Asupposedly notorious fact is that the furthest tire from a driver's seat is the last to get checked. So put a pressure sensor in every tire and wire it to an alarm. Problem cured. Is your driver spee...
Asupposedly notorious fact is that the furthest tire from a driver’s seat is the last to get checked. So put a pressure sensor in every tire and wire it to an alarm. Problem cured. Is your driver speeding on a desert freeway 2500 kilometres from home? No problem. Send him an e-mail telling him to slow down. Has someone “borrowed” your reefer to haul his own cabbages? Pull up a digital map on your computer, read off the street name where Global Positioning Satellites (GPS) indicate the truck is parked and send out one of your big guys to get it back.
These tricks and a blizzard more come courtesy of the convergence of heavy computing power in ever-smaller, cheaper packages and wireless communications, such as cell or satellite, into a capability popularly called telematics.
In the commercial transportation arena, even though some do not use the term, telematics has come to mean the merging of two generations of technology. The first wave included integrated systems that bundled onboard hardware, wireless service and software designed specifically for fleet management. These systems were also designed to be integrated with other fleet management functions, ranging from everyday dispatch applications to complicated enterprise management systems that tied in the firm’s back office functions. The new generation of technology builds on the amount and kinds of data that can be economically sent between vehicle and head office and adds new features dealing with safety, security and information transfer that makes for smarter decisions in the field.
For example, National Wireless, an Oakville, Ont.-headquartered wireless communications provider, is using SaskTel’s LoadTraK to create customized work orders and forms and is able to send weather conditions and fuel prices to the cab.
“We customize our own solutions so customers can get what they need. One customer of ours travels down the west coast through 20 major centres. They wanted to track fuel prices. We created a template so that the dispatcher just fills in the fuel prices and sends the form over the air,” says Greg Epp, business manager with LoadTrak. He adds that the company is working to integrate data into software packages so information can be transferred without people having to touch it.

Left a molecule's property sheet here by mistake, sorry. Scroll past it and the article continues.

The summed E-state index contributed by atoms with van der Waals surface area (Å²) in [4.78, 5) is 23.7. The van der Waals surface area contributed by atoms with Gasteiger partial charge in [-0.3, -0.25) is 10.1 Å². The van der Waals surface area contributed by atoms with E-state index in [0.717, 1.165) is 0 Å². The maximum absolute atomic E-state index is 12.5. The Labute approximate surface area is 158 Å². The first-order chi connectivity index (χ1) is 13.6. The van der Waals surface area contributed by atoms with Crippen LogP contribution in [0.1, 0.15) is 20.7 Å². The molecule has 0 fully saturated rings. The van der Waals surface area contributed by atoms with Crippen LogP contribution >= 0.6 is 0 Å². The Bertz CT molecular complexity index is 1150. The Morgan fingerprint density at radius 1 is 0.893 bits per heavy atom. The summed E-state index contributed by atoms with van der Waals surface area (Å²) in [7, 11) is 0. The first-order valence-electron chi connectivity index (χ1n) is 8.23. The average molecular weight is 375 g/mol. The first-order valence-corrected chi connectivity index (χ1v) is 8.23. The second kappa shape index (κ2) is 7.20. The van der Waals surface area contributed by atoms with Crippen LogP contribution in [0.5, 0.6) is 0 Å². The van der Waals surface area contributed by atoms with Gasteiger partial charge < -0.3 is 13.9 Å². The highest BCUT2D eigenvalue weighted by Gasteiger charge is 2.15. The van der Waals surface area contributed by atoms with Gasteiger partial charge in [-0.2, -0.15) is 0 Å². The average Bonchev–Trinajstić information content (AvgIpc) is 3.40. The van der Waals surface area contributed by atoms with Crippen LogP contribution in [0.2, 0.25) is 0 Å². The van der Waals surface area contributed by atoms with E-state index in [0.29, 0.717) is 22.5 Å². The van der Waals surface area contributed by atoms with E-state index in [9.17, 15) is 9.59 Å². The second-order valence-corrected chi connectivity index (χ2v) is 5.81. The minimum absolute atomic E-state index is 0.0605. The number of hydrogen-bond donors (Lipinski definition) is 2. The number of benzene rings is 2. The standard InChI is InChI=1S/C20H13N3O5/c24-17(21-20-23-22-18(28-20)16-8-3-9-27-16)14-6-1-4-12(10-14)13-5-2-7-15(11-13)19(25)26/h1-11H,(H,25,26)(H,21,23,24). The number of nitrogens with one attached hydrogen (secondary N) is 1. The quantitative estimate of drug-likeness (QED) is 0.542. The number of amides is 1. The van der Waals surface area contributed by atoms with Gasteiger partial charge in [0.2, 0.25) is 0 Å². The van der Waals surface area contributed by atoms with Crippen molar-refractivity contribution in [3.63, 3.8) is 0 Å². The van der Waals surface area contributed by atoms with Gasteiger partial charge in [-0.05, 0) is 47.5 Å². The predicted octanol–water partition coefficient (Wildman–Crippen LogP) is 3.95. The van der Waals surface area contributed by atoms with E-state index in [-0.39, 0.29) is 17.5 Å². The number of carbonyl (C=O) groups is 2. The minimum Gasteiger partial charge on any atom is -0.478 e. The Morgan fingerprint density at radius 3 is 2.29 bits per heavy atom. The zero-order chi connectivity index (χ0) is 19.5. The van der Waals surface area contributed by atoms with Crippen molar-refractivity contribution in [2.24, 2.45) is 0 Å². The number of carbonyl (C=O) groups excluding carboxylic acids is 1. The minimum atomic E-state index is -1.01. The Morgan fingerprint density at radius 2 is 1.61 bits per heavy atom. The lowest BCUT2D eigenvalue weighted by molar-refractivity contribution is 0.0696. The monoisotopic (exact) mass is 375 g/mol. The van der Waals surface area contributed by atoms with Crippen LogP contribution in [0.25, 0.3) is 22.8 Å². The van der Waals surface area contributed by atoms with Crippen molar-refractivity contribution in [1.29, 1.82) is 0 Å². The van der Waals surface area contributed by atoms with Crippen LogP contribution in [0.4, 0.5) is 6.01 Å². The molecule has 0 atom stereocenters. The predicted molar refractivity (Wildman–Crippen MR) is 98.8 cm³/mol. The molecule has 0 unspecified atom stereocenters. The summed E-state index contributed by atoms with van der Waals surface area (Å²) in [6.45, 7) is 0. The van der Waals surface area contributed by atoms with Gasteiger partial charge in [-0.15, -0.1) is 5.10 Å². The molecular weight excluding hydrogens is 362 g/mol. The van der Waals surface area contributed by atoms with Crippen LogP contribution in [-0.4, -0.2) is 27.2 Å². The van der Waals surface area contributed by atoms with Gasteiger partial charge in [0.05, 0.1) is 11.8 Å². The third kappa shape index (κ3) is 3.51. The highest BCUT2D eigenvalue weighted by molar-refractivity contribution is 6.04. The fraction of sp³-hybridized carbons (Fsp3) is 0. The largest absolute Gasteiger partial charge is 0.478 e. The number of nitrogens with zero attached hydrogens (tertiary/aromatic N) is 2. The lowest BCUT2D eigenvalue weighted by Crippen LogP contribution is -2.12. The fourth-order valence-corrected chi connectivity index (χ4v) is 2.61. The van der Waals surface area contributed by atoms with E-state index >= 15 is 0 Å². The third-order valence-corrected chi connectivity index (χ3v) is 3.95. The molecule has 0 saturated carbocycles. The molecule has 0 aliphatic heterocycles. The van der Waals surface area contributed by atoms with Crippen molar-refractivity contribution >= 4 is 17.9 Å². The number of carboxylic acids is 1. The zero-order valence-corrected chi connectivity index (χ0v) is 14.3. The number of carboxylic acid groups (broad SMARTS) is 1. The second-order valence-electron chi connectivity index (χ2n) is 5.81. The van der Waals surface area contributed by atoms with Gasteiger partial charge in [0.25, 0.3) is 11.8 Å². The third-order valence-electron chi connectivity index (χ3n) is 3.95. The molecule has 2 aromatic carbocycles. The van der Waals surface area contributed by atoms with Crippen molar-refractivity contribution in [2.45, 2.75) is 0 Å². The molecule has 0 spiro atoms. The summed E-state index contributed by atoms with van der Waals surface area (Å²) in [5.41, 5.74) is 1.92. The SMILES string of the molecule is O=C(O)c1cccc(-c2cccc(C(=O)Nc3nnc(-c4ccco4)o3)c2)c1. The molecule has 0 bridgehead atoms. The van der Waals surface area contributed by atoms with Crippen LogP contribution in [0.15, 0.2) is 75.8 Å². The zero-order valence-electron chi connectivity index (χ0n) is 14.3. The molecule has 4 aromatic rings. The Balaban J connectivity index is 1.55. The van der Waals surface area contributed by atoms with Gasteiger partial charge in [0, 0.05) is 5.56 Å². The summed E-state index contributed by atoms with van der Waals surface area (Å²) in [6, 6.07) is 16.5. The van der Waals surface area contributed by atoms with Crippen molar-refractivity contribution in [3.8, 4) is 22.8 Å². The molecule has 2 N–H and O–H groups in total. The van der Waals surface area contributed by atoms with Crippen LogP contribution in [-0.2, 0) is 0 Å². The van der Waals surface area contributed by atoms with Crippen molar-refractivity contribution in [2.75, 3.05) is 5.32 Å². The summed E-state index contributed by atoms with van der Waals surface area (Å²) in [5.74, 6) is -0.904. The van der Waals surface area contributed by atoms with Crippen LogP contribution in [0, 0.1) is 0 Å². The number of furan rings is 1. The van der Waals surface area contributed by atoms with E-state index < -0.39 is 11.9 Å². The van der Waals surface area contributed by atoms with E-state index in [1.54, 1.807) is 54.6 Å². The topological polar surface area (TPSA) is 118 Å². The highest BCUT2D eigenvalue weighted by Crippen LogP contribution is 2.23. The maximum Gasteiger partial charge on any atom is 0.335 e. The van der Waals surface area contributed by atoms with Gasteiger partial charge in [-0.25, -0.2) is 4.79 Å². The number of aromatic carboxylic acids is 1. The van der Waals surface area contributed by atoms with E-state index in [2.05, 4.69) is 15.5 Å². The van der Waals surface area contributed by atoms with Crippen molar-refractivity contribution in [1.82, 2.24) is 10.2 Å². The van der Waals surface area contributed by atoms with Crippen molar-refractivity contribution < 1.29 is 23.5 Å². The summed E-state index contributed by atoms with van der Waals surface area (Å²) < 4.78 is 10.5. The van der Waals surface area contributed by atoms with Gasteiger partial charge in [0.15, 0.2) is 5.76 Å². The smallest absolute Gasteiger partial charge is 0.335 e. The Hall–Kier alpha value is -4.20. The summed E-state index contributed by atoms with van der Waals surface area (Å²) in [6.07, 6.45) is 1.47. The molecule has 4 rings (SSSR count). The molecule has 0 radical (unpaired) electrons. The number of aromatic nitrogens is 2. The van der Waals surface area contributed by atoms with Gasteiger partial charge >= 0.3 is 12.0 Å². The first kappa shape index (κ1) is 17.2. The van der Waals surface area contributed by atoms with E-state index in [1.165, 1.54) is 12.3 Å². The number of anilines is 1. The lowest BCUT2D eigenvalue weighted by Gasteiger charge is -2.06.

LoadTrak information can also be blended with traditional applications such as routing, scheduling and optimization, explains Dan Baker, vice president, sales and marketing for National Wireless.
Telematics is enabled by items as small as a 50-cent radio frequency identification tag and as big as a $500 million communications satellite.
The telematics market is being driven by two trends, according to Mike Ham, vice president business services for Mississauga-based Cancom Tracking, which, incidentally, does not use the term telematics. “The trucking industry has become a moving warehouse over the last decade. Manufacturers and shippers rely on the trucking industry to be on time, flexible and provide information. As the industry becomes more complicated there is a greater need for information for driver and operations management,” Ham says.
Cancom’s Canadian customers range in size from 1000-unit fleets down to a fleet of one truck. “Eighty-five percent of our customers have 100 trucks or less. Over 50% of our customers have 25 trucks or less. Small carriers can move and look like big carriers on the basis of costing and customer service,” says Ham.
Too, he notes:””If you were to compare the number of fleets that have adopted OmniTRACS in Canada as compared to the U.S. you will find a higher adoption rate among Canadian operators. Canadian companies are as progressive or more progressive as their U.S. counterparts in adopting technology as a viable business solution.”
The complete list of functionalities all of the vendors offer runs for pages – everything from e-logs, customer monitoring of loads, and increasing amounts of data delivered to drivers to anti-theft devices such as remote starter disabling, the creation of fleet management reports and complex pick-up and delivery routines. However, when it’s all said and done, telematics vendors must be able to demonstrate return on investment (ROI) to cautious fleet managers. “The ROI comes from being able to get by on a lower trailer/tractor ratio, you don’t ruin so many tires, you are more careful with your employees, you recover that expensive load that got stolen and your insurance rate did not go up,” says Neil Knudson, president of Vistar Telecommunications in Ottawa.
One Vistar client combined the system with an automatic tire-inflation system and an alarm connected to Vistar’s GlobalWave system. Says Knudson: “Save the cost of a tire and pay for the system.”
Reefer management can also be automated via these wireless systems. Take the example of shipping of plasma products. The manual method requires that the driver stop every hour and note the temperature. But with data collection and transmission systems that can be wired into the reefer control board, reefer temperature can be automatically set and recorded.